Two Bloggers and One Tree

This article was written by a member of the SheKnows Community. It has not been edited, vetted or reviewed by our editorial staff, and any opinions expressed herein are the writer’s own.

It’s “writing” time when the phone rings--the noise interrupts feverish keyboard clicking and sends Olga up from her chair with surprise. “Must be Valerie”, she thinks, and hits the speaker button without looking at the display.

V: How’s the post coming?

O: Fabulous, just wish more people would read this stuff.

V: There is always the option of writing about sex.

O: We are a parenting blog, remember?

V: I know, I know. By the way, have you been following all this Christmas Tree controversy?

O: Let’s not go there! You know I hate politics.

V: Oh, you’ll like this one. You know how we’re always reminiscing about having the tree for New Year’s when we were kids in Ukraine? And how much we loved it? And how it was a totally secular experience for us?

O: Of course I do, I've just written a post about it, remember? Oh, and let me remind you, it is, in fact, secular!

V: Right! But obviously to many people it’s not.

O: We've digressed... so what’s the story?

V: Well, there’s this delicate situation unraveling in Belgium. Apparently they are trying to replace the traditional pine tree with this abstract cube thing--take a look.

Valerie hits “send” and they both spend an unbearably long second waiting for the article to appear on Olga’s Gmail screen. This is what Olga opens:

Olga’s design-sensitive eye examines the article’s thumbnail for a few moments. She then falls off the chair in fits of hysterical laughter.

O: You know... I can’t even read the rest of it, the picture says it all!

V: Exactly! And do you remember that story here, in the States, about the governor in Rhode Island? He called the State House tree a “Holiday” tree and there was a big backlash because people thought he was trying to secularize Christmas.

O: Just found the article, is this what you’re talking about?

Silence. Valerie’s turn to frantically refresh Gmail. This is what she opens:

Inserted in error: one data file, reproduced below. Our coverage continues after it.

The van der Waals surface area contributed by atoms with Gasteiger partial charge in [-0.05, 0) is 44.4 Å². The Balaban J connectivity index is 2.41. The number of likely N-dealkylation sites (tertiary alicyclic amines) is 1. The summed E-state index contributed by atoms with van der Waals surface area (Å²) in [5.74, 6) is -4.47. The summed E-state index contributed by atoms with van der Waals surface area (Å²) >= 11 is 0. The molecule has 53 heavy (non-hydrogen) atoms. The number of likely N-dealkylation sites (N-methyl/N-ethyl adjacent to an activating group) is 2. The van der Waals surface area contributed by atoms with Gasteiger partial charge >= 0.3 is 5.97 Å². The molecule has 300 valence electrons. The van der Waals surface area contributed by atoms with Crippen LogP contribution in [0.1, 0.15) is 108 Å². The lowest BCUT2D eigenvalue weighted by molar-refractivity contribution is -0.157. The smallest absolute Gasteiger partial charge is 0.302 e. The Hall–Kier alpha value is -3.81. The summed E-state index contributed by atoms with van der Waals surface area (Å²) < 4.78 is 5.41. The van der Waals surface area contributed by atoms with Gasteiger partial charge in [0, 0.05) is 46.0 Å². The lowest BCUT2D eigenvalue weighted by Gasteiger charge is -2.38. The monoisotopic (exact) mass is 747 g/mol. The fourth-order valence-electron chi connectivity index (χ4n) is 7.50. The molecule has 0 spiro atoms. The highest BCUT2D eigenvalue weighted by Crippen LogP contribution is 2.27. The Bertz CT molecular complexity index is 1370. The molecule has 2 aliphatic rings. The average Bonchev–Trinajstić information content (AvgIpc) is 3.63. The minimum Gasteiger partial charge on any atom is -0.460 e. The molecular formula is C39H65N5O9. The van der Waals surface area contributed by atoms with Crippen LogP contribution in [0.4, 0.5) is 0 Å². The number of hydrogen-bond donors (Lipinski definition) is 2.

V: Yep! Can you believe they actually scheduled a competing Christmas tree lighting a block from the State House?

O: I think they should also have a competing Menorah lighting event. Or is it only in New York that it gets added to all the ceremonies?

V: By the way, getting back to that bit about the tree being secular--it was actually seen as a pagan symbol by many Americans well into the mid-19th century.

O: Someone read Wikipedia this morning!

V: The History Channel, actually. It was Queen Victoria who publicized putting up a tree at her court and then the tradition was picked up here on the East Coast.

O: Speaking of the East Coast--The Rockefeller Center tree has only been there since 1931, and even that wasn't very planned. Some workers just put one up at the center of the construction site.

Several “hmm’s” and “I-know’s” are exchanged and the air between New York and St. Louis grows dense with the brewing of a new thesis.

V: So...who do you think owns the tree? Only those who celebrate Christmas or can others have it too?

O: I don’t far as i’m concerned everybody can have the tree! Let's say I go into a forest and hang a necklace on a tree. Does that make it a Christmas tree with a garland on it?

They laugh. Readers can laugh too.

V: It doesn't. You have a point, why can’t we all just share the tree? But if it’s everybody’s tree, then what do we call it?

O: I think we just say it’s a {BLANK} tree and call it a day.

They laugh again.

Without further discussion yet with much further giggles Valerie and Olga decide, as they usually do, that they won’t be able to resolve this controversy today, after all.

Wishing everybody whatever tree their heart desires!

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